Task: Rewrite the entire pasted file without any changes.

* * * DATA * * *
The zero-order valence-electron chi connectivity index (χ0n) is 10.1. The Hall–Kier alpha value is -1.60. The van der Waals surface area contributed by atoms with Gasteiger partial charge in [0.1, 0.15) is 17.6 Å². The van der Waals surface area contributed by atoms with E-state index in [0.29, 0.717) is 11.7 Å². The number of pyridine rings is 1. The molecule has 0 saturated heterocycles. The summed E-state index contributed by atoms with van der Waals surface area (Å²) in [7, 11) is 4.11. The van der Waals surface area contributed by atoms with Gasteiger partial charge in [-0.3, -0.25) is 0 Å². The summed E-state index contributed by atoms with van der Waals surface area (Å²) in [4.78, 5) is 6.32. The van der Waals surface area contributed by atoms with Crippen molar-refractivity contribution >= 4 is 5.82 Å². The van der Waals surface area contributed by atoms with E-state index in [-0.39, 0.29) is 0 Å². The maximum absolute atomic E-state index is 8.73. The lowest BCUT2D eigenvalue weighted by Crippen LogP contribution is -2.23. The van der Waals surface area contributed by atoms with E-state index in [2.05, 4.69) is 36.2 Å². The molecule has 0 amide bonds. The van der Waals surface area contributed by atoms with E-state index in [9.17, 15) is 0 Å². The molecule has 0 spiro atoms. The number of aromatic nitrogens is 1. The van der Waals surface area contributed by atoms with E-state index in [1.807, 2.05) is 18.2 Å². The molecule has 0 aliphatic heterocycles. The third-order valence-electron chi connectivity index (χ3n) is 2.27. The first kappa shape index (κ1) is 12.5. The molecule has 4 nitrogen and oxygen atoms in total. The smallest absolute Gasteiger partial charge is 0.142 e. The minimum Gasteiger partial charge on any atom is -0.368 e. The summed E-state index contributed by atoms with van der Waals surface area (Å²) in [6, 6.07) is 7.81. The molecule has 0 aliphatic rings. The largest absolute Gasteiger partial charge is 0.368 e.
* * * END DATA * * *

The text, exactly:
The zero-order valence-electron chi connectivity index (χ0n) is 10.1. The Hall–Kier alpha value is -1.60. The van der Waals surface area contributed by atoms with Gasteiger partial charge in [0.1, 0.15) is 17.6 Å². The van der Waals surface area contributed by atoms with E-state index in [0.29, 0.717) is 11.7 Å². The number of pyridine rings is 1. The molecule has 0 saturated heterocycles. The summed E-state index contributed by atoms with van der Waals surface area (Å²) in [7, 11) is 4.11. The van der Waals surface area contributed by atoms with Gasteiger partial charge in [-0.3, -0.25) is 0 Å². The summed E-state index contributed by atoms with van der Waals surface area (Å²) in [4.78, 5) is 6.32. The van der Waals surface area contributed by atoms with Crippen molar-refractivity contribution >= 4 is 5.82 Å². The van der Waals surface area contributed by atoms with E-state index in [-0.39, 0.29) is 0 Å². The maximum absolute atomic E-state index is 8.73. The lowest BCUT2D eigenvalue weighted by Crippen LogP contribution is -2.23. The van der Waals surface area contributed by atoms with E-state index in [2.05, 4.69) is 36.2 Å². The molecule has 0 amide bonds. The van der Waals surface area contributed by atoms with E-state index in [9.17, 15) is 0 Å². The molecule has 0 spiro atoms. The number of aromatic nitrogens is 1. The van der Waals surface area contributed by atoms with E-state index in [1.807, 2.05) is 18.2 Å². The molecule has 0 aliphatic heterocycles. The third-order valence-electron chi connectivity index (χ3n) is 2.27. The first kappa shape index (κ1) is 12.5. The molecule has 4 nitrogen and oxygen atoms in total. The smallest absolute Gasteiger partial charge is 0.142 e. The minimum Gasteiger partial charge on any atom is -0.368 e. The summed E-state index contributed by atoms with van der Waals surface area (Å²) in [6, 6.07) is 7.81. The molecule has 0 aliphatic rings. The largest absolute Gasteiger partial charge is 0.368 e.